Ehring, T., M. Krajcar, D. Baumgart, S. Kompa, M. Hummelgen and G. Heusch. Cholinergic and alpha-adrenergic coronary vasomotion [corrected] with increasing ischemia-reperfusion injury. Am J Physiol. 268:H886-94., 1995.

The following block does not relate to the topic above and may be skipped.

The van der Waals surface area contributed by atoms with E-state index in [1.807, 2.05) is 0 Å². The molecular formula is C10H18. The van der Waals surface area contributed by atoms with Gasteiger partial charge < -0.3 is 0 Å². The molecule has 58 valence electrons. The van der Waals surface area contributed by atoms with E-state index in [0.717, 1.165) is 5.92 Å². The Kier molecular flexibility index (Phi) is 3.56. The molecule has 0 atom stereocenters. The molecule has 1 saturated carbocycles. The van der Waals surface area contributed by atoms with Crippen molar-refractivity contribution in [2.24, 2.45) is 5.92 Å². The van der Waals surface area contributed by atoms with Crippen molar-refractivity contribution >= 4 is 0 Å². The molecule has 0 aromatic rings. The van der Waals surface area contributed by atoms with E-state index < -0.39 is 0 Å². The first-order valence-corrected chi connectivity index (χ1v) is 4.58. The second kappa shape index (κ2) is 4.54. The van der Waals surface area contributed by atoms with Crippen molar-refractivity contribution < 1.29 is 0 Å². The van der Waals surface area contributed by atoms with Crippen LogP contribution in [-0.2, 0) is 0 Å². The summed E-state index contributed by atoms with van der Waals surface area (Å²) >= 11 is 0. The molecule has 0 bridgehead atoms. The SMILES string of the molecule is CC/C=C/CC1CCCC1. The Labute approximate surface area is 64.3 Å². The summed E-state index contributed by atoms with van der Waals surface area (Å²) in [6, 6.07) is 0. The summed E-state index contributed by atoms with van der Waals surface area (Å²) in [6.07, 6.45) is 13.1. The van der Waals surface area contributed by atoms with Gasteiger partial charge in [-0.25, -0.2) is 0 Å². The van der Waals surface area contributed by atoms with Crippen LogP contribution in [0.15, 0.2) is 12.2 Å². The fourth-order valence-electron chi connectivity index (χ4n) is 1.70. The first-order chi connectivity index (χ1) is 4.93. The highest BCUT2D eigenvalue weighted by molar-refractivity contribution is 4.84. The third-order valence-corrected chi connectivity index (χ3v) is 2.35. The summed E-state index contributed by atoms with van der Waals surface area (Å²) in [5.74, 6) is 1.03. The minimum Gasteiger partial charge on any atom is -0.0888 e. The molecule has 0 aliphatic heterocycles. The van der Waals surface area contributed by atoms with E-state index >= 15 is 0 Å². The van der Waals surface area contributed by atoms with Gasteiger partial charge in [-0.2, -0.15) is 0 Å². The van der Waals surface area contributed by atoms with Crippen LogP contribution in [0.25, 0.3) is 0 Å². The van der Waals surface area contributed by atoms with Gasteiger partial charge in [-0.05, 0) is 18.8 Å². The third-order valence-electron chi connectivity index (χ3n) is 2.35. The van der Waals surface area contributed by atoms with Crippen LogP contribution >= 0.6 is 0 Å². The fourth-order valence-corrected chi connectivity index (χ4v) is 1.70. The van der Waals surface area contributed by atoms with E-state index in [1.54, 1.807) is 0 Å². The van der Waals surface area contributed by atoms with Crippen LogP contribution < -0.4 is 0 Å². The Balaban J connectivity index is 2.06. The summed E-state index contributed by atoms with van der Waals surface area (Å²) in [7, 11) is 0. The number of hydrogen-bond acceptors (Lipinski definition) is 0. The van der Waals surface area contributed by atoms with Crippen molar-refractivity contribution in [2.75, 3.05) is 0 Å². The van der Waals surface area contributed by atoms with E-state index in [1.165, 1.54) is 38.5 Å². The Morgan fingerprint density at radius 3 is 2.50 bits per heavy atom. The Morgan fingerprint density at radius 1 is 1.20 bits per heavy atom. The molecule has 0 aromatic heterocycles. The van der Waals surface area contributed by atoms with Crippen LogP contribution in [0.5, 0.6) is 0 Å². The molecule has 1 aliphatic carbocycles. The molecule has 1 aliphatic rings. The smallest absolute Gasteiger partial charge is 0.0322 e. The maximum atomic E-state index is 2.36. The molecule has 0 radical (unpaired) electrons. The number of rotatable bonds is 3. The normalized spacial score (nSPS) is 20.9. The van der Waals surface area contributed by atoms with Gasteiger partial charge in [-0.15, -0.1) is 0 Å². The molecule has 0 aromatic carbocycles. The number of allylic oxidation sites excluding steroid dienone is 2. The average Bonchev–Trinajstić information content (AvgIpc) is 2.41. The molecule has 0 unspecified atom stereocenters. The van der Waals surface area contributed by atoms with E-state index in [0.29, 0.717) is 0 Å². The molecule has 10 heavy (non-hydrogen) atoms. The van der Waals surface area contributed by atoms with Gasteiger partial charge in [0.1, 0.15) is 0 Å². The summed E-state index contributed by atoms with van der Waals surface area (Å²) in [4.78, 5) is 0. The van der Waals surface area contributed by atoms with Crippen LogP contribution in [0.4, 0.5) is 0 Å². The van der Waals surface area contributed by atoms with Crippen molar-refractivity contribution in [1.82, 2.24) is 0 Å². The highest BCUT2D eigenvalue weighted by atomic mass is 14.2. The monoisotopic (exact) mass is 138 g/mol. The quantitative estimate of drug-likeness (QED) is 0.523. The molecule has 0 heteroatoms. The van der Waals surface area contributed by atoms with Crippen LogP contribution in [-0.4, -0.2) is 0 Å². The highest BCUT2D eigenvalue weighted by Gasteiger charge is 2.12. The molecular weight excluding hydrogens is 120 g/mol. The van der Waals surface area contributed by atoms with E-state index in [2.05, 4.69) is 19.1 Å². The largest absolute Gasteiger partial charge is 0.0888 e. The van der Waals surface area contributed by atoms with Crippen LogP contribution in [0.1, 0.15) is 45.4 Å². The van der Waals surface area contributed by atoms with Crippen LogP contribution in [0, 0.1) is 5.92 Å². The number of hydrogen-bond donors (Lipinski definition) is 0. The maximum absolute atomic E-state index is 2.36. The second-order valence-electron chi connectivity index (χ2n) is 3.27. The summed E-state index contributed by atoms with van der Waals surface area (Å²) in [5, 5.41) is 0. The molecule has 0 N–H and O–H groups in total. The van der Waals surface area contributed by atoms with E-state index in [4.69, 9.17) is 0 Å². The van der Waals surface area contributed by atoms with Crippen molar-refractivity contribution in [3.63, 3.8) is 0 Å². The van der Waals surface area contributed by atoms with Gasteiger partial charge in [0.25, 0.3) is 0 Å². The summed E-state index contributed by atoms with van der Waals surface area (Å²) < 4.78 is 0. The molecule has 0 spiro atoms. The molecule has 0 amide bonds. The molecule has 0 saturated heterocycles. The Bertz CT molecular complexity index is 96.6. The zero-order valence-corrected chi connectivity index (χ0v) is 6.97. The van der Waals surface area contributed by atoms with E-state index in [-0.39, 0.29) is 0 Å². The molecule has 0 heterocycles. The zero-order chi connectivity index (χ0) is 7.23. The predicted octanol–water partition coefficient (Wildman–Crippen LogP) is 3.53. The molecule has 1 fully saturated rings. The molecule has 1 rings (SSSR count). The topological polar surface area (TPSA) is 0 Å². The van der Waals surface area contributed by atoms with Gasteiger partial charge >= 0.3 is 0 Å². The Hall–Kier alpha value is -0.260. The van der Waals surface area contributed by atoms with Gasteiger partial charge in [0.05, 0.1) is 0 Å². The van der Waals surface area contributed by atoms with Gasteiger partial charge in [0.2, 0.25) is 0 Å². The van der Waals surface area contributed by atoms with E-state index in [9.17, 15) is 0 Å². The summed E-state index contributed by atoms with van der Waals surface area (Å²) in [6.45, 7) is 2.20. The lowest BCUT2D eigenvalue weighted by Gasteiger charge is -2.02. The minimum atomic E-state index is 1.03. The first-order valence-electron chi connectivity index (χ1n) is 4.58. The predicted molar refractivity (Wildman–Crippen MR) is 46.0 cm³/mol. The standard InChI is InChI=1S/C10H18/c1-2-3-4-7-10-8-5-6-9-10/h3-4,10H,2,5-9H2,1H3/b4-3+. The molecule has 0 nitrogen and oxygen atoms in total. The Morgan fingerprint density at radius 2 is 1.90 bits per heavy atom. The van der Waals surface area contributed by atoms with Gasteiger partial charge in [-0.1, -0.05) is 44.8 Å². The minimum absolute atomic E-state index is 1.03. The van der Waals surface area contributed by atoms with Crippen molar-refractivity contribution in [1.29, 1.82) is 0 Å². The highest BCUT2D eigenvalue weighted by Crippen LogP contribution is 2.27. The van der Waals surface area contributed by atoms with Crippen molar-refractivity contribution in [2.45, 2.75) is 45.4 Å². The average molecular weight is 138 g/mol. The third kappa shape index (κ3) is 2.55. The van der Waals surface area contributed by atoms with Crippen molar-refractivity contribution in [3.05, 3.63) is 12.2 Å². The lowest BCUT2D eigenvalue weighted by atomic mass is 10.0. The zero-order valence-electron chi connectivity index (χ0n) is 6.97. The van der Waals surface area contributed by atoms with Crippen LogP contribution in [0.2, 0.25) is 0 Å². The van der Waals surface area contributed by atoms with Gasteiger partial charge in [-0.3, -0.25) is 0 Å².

Ischemia-reperfusion-induced injury of the coronary vasculature could result in an attenuated vasodilator or increased vasoconstrictor tone that might impact on myocardial recovery and viability. In 30 open- chest dogs the left circumflex coronary artery was occluded for 15 or 60 min and then reperfused, and responses to intracoronary acetylcholine, the alpha 1-adrenergic agonist methoxamine, and the alpha 2-adrenergic agonist BHT-933 (n = 10 each) were measured. In the experiments with 60 min of occlusion, triphenyltetrazolium chloride (TTC) staining was used to distinguish reversibly (TTC+) and irreversibly (TTC-) injured myocardium. After 15 min of occlusion, the vasodilator response to acetylcholine was not altered but was significantly reduced in TTC+ subendocardium and midmyocardium after 60 min of occlusion and was further reduced in TTC- subendocardium, midmyocardium, and also in subepicardium. The vasoconstrictor responses to methoxamine and BHT-933 were not altered after 15 or 60 min of occlusion in both TTC+ and TTC- myocardium. Posterior wall thickening was not affected by acetylcholine, methoxamine, or BHT-933. Thus, in reversibly injured myocardium after 15 min of occlusion, cholinergic and alpha-adrenergic coronary vasomotor responses are unchanged. With increasing duration of ischemia, reversibly and even more so irreversibly injured reperfused myocardium are characterized by an impaired cholinergic coronary vasodilation but not an enhanced alpha- adrenergic coronary vaso-constriction.